Do you remember Trump University? Probably not — founded in 2005, it didn’t really catch on. And one big reason it didn’t catch on is because it was a total scam, say former students in complaints that were filed to the Federal Trade Commission and were unearthed by a Freedom of Information Act recently requested by Gizmodo.
“I want my $35,000+ back. All I got was books that I could have gotten from the library that could guide me better then Trump’s class did." Another grievance describes a strategy reminiscent of Scientology. After paying $1,495 for a three-day seminar, which provided information freely available on Zillow, “attendees were told that unless they purchased additional products (software; individual coaching) they would not succeed,” the complaint states.
In 2013, the New York Attorney General’s office filed a $40 million lawsuit against the former reality star and current Republican presidential candidate for failing to impart the promised real estate education on 5,000 students and subjecting prospective students to high-pressure sales tactics. In April 2015, a judge ruled that Trump was indeed personally responsible and that the matter would go to trial. A class-action suit against Trump related to Trump University is also pending.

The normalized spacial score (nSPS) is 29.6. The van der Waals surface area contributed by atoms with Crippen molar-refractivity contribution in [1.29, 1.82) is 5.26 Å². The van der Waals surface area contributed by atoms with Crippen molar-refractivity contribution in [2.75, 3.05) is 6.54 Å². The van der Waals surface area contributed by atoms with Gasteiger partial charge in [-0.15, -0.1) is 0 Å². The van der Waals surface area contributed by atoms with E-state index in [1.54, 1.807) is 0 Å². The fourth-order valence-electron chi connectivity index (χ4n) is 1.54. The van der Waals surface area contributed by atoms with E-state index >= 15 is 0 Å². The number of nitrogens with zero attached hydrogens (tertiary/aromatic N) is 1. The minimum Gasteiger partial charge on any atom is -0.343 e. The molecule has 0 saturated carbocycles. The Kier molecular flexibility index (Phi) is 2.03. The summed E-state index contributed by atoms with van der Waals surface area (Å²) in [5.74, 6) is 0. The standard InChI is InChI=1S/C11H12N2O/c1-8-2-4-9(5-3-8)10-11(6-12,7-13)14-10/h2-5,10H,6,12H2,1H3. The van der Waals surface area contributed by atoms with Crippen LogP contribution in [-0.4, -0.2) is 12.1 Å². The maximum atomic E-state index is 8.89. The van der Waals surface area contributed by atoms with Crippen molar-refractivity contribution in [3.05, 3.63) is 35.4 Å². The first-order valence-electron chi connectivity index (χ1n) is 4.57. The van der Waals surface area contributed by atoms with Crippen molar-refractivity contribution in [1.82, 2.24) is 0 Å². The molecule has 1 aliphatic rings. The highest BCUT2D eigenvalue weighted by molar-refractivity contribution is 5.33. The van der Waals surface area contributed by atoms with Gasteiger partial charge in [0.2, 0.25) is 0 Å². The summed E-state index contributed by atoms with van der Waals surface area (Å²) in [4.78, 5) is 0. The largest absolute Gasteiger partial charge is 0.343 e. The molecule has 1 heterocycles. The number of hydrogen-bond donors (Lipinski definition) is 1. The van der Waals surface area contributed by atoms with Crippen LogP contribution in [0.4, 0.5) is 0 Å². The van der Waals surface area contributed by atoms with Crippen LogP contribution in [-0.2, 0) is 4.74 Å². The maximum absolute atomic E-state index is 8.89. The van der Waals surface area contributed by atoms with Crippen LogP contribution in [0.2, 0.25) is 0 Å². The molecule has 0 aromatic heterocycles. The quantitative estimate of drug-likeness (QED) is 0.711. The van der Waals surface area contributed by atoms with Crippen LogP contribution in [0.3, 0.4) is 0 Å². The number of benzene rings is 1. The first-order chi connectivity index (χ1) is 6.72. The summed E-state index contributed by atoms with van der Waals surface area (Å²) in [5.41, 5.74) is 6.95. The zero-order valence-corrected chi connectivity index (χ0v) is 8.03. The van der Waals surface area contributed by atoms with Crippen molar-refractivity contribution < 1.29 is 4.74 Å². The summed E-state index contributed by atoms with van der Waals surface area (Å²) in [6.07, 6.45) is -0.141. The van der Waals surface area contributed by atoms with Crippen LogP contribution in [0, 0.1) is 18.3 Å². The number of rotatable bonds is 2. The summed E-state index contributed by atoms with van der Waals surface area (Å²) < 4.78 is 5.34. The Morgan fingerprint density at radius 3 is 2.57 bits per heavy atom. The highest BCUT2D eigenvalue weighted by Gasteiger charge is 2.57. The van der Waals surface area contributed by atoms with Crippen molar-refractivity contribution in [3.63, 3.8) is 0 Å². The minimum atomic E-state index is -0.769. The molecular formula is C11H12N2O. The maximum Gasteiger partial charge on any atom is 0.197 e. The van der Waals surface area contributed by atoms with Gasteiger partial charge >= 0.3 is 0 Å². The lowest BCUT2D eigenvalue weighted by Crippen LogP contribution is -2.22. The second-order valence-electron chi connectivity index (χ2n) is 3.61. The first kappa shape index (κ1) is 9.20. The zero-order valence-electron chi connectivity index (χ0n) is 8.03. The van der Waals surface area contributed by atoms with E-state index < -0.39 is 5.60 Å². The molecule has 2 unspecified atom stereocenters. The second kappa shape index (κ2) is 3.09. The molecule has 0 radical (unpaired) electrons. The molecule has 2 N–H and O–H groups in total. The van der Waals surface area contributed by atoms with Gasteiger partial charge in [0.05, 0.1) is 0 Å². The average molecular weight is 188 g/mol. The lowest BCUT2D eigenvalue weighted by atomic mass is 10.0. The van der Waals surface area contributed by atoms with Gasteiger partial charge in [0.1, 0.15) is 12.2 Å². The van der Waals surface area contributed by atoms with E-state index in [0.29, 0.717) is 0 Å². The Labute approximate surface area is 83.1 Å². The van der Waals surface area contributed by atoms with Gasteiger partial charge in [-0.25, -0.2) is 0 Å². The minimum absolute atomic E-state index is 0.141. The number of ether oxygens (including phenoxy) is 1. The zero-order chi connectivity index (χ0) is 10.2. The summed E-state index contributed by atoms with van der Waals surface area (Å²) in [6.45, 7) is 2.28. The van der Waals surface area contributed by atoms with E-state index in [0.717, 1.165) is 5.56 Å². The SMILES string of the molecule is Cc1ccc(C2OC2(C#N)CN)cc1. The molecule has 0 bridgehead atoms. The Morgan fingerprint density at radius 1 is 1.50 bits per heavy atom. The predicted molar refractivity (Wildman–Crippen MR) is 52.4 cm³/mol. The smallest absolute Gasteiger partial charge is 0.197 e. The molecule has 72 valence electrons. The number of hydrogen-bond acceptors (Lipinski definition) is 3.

TRUMP VODKA - Trump vodka was introduced in 2006 to much fanfare. At the time, Trump predicted the T&T (Trump and Tonic) would become the most requested drink in America. On Larry King Live, he said he got into the vodka business to outdo his friends at Grey Goose. Ten years later, Grey Goose is still on top shelves throughout the country. As for Trump vodka? Yeah, we'd never heard of it either. The New York City blog Gothamist reported the vodka stopped production "because the company failed to meet the threshold requirements." In 2011, Trump's company filed an injunction to prevent an ISRAELI company from selling Trump vodka without his consent or authorization. Meaning the Donald stopped the only people in world who wanted to drink his vodka from doing so.